Mana Party leader Hone Harawira says proposed increases to the cost of prescriptions "will lead to children dying".

Prescription charges will be raised from $3 to $5 next year in a move critics say will disproportionately affect lower-income groups, the elderly and the chronically ill.

The Government has announced it will make the first increase in prescription cost in 20 years at next week's budget to fund reinvestment in the health sector in lean economic times.

Health Minister Tony Ryall said the $5 cost would be applied to the first 20 items of medicine per family each year, so no family would pay more than $100 a year for their prescription costs.


The current maximum for prescription costs was $60 a year.

The revenue gained from the price rise would be used to increase the number of elective operations and scans and to improve cancer services.


Harawira told Radio New Zealand the increase will prove to be lethal.

"Doctors are saying right now that children's health is being threatened by the price of medicine now. You have to assume that if Government raises that price then children will die as a result of that measure," Mr Harawira told Morning Report.

"I don't believe that any Government could be so callous.

Harawira said parents are already not taking their children to the doctor and getting them medicine due to the cost.

"Absolutely I think that these measures, although it is going to be difficult to prove, will lead to children dying, through the inability of their parents to afford the charges for medicine that are being proposed by this National/Maori Party Government.


Harawira accused the Prime Minister of being "bloody blind if he thinks this is not going to impact on poor people".

"Every price rise impacts poor people in a far greater way than it does people on the kinds of levels of income that him and his mates are on. So yes it is going to hurt every poor person in this country - Maori, Pacific and Pakeha."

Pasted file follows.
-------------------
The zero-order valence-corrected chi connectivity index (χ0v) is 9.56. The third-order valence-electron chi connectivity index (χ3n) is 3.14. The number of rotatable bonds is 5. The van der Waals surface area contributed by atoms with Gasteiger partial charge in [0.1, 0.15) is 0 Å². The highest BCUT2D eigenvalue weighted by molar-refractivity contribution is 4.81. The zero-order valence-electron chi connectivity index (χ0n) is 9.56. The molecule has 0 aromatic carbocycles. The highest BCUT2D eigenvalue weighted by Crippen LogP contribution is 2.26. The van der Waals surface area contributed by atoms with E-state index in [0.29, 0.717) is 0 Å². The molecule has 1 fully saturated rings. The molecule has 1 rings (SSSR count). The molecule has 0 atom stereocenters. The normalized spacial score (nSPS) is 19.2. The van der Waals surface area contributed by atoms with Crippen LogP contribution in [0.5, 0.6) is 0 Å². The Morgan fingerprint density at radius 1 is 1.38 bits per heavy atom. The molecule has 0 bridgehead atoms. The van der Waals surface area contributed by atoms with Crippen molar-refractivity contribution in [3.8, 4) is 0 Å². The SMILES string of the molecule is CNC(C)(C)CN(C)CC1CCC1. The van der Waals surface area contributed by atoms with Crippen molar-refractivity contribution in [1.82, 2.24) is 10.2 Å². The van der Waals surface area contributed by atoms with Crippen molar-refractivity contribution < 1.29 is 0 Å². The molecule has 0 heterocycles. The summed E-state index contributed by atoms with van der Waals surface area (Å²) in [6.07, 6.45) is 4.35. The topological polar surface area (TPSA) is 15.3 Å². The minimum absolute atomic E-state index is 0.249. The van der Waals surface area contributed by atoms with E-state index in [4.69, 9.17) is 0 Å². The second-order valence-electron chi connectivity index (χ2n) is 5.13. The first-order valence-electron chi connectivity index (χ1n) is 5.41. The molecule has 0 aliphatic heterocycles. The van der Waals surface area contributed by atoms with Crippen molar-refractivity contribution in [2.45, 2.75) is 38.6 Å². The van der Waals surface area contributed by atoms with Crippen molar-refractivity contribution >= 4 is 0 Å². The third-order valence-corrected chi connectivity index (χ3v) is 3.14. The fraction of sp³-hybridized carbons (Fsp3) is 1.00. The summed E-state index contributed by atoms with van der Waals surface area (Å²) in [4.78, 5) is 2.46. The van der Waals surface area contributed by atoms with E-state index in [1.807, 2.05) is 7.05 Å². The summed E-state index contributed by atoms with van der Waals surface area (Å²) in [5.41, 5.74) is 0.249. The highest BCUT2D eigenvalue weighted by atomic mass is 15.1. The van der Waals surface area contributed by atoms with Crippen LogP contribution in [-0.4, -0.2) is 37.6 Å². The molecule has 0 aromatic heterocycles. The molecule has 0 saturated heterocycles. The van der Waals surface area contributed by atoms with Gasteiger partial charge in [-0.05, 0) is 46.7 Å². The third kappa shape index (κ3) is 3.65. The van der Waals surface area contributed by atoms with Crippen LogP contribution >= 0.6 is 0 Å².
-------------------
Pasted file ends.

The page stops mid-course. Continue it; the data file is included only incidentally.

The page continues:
The Medical Association said the funding would reduce waiting times for cancer treatment and said it believed the prescription price rise was "unlikely to be a barrier for most".


But some healthcare experts in poorer areas were more concerned.

Dr Fionna Bell, former clinical director of the country's biggest Pacific primary health organisation TaPasefika, said even small changes such as $2 could change the behaviour of poorer patients.

"Those are the same families who, to try and make rent, miss out on fruit and veges. People will give up on trying to get medication for chronic conditions or antibiotic courses just because they want to make sure that they can feed the little ones in the house first.

"You do have to find the money for cancer services somehow and reduce expenses ... but it doesn't make any sense because hospitalisations for, say, skin infections are very expensive for the country as opposed to antibiotics for $3."

The Government said the price rises affected all New Zealanders and therefore they did not discriminate.

But Otago University research published in 2010 found that Pacific Island and Maori people were almost three times as likely as Pakeha to fail to collect prescribed medicines because of the cost.


Asked how poorer patients might cope with the change, Mr Ryall said people who struggled with their medical costs could approach Work and Income New Zealand for support.

The Opposition said the changes shuffled funding away from the most vulnerable sections of society.

Labour health spokeswoman Maryan Street said: "The announcement glosses over the fact that if the Government put aside more funding for preventative programmes, fewer New Zealanders would need ongoing healthcare."

Prime Minister John Key said that as in the previous two budgets, the health sector would get the biggest slice of the spending. Because the Government had promised a "zero Budget" on May 24, this spending would come from cuts within the Ministry of Health and other departments.

Mr Ryall announced $101 million in new funding, which included 4000 more elective operations a year and a new IT system to help shorten waiting times for CT and MRI scans and colonoscopies.

To improve cancer services, 40 new dedicated nurses would be employed to care for cancer patients throughout their treatment.

Dedicated nurses had been trialled in Christchurch, and their introduction was a response to research which showed cancer patients saw up to 28 doctors during their care.